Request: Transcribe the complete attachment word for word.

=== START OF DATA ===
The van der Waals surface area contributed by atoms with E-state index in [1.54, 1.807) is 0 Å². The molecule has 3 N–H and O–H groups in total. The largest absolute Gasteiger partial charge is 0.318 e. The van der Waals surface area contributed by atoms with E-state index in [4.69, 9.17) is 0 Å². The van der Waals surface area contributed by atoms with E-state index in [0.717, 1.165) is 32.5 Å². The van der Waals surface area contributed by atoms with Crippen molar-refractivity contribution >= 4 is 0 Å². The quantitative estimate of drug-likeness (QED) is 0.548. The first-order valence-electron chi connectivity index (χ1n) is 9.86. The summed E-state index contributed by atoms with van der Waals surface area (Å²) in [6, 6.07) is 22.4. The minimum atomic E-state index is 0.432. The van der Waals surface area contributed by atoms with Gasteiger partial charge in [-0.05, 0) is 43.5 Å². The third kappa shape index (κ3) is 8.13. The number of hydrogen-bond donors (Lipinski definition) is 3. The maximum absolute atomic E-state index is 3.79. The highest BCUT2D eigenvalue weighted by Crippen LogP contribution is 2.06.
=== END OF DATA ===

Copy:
The van der Waals surface area contributed by atoms with E-state index in [1.54, 1.807) is 0 Å². The molecule has 3 N–H and O–H groups in total. The largest absolute Gasteiger partial charge is 0.318 e. The van der Waals surface area contributed by atoms with E-state index in [4.69, 9.17) is 0 Å². The van der Waals surface area contributed by atoms with E-state index in [0.717, 1.165) is 32.5 Å². The van der Waals surface area contributed by atoms with Crippen molar-refractivity contribution >= 4 is 0 Å². The quantitative estimate of drug-likeness (QED) is 0.548. The first-order valence-electron chi connectivity index (χ1n) is 9.86. The summed E-state index contributed by atoms with van der Waals surface area (Å²) in [6, 6.07) is 22.4. The minimum atomic E-state index is 0.432. The van der Waals surface area contributed by atoms with Gasteiger partial charge in [-0.05, 0) is 43.5 Å². The third kappa shape index (κ3) is 8.13. The number of hydrogen-bond donors (Lipinski definition) is 3. The maximum absolute atomic E-state index is 3.79. The highest BCUT2D eigenvalue weighted by Crippen LogP contribution is 2.06.